Listed Building

The only legal part of the listing is the address/name of site. Addresses and building names may have changed since the date of listing – see ‘About Listed Buildings’ below for more information.


Status: Designated


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Date Added
Local Authority
Dumfries And Galloway
Planning Authority
Dumfries And Galloway
NX 34016 64310
234016, 564310


H E Clifford, architect, 1908. Large 2-storey U-plan English vernacular country house. Distinctive polygonal dressed "rubble" walling contrasting with fine ashlar dressings and masonry to projecting bays; red tile roofs. All windows mullioned, most also transomed; casement windows with metal-framed small-pane glazing. Main elevations to W and S with single-storey projecting polygonal porch on S gable set back from SW angle. PORCH: steps to depressed arch doorway with moulded surround, buttresses flank doorway and steps. Corbel course over door, deep embattled parapet. Above porch rises bold end gable to S wing with shallow projecting flue. 6-bay S wing has projecting end bays rising above wallhead; that to left canted with deep parapet, that to right gabled. Further gabled bay to right is lower and has corbelled canted oriel to 1st. Slightly lower W wing has asymmetrical W elevation with single-storey billiard room to N. 6-light projecting square bay to right with deep embattled parapet. Gabled bay to left. Single storey billiard room with 3 light depressed-arch windows; boldly projecting end flue and stack. Service wings to rear forming courtyard. Tall mostly end and axial stacks used to great compositional effect; tall diamond, square, polygonal or grouped stacks. Red ceramic clay tile roof. North wing re-roofed in Redland plain concrete tiles. Much good original internal detail of timberwork - doors, chimneypieces, panelling etc. Billiard room with impressive ingleneuk fireplace. Woodwork largely pine, 1 room mahogany.

Statement of Special Interest

Shennanton House is a good example of English Tudor/vernacular style rarely found in SW Scotland, by the eminent Glasgow architect H E Clifford. The unusual use of decorative stonework and red tiled roofs make it especially important. Mark of Shennanton steading is listed separately above, and the quadrant walls, gatepiers, gate and railings are below. Conversion to flats underway (1990).



No Bibliography entries for this designation

About Listed Buildings

Listing is the way that a building or structure of special architectural or historic interest is recognised by law through the Planning (Listed Buildings and Conservation Areas) (Scotland) Act 1997.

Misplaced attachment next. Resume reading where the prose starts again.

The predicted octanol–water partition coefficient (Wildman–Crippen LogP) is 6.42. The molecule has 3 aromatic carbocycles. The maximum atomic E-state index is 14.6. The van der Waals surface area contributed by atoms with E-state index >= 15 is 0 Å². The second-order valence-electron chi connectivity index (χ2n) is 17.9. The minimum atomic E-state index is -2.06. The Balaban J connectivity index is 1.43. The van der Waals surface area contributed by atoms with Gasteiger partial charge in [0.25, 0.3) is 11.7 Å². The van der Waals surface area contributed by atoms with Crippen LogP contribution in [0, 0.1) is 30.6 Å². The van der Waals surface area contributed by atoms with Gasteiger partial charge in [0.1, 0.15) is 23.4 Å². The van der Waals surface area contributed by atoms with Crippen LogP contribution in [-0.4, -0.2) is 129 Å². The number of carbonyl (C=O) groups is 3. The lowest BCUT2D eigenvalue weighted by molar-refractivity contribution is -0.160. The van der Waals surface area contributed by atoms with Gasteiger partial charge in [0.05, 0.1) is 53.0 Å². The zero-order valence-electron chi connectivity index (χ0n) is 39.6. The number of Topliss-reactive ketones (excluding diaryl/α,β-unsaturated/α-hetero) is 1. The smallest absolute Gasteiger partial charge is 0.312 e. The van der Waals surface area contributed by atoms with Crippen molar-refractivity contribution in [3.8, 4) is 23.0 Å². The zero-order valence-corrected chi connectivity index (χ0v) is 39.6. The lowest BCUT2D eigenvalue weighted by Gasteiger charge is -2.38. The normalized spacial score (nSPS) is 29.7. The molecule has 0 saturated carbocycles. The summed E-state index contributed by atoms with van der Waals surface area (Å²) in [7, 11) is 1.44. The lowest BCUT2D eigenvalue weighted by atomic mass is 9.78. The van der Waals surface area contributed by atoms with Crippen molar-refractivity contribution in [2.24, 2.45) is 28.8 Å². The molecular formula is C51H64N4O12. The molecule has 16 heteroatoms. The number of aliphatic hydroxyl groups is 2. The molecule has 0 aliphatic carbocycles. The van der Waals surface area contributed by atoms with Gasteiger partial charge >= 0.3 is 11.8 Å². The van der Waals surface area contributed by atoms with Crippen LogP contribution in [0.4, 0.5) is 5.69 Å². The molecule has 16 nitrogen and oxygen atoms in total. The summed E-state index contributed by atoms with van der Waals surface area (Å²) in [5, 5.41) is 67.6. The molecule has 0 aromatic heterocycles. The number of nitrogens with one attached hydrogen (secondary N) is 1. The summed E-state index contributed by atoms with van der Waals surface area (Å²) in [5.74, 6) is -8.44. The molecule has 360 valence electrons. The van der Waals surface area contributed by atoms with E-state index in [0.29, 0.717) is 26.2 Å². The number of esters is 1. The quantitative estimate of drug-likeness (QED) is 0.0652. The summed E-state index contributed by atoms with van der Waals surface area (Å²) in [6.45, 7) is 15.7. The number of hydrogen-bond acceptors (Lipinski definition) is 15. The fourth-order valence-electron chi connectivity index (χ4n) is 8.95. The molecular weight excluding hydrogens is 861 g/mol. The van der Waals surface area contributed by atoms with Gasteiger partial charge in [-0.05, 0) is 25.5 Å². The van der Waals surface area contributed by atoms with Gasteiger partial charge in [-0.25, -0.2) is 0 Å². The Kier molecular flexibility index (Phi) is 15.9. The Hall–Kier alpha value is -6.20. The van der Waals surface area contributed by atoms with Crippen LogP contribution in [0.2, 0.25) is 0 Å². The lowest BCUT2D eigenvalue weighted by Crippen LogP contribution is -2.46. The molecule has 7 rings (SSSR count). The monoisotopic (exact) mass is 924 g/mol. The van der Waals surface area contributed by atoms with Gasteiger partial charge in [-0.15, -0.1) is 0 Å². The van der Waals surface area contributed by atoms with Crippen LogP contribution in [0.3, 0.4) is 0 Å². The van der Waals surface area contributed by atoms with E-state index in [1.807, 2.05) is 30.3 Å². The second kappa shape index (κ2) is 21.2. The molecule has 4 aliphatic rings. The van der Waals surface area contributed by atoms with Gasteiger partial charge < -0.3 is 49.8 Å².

We list buildings of special architectural or historic interest using the criteria published in the Historic Environment Scotland Policy Statement.

The information in the listed building record gives an indication of the special architectural or historic interest of the listed building(s). It is not a definitive historical account or a complete description of the building(s). The format of the listed building record has changed over time. Earlier records may be brief and some information will not have been recorded.

The only legal part of the listing is the address/name of site. Addresses and building names may have changed since the date of listing and if a number or name is missing from a listing address it may still be listed. Listing covers both the exterior and the interior and any object or structure fixed to the building. Listing can also cover structures not physically attached but which are part of the curtilage of the building, such as boundary walls, gates, gatepiers, ancillary buildings etc. The planning authority is responsible for advising on what is covered by the listing including the curtilage of a listed building. Since 1 October 2015 we have been able to exclude items from a listing. If part of a building is not listed, it will say that it is excluded in the statutory address and in the statement of special interest in the listed building record. The statement will use the word 'excluding' and quote the relevant section of the Historic Environment Scotland Act 2014. Some earlier listed building records may use the word 'excluding', but if the Act is not quoted, the record has not been revised to reflect current legislation.

If you want to alter, extend or demolish a listed building you need to contact your planning authority to see if you need listed building consent. The planning authority advises on the need for listed building consent and they also decide what a listing covers. The planning authority is the main point of contact for all applications for listed building consent.

Find out more about listing and our other designations at You can contact us on 0131 668 8716 or at


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Printed: 24/04/2019 13:13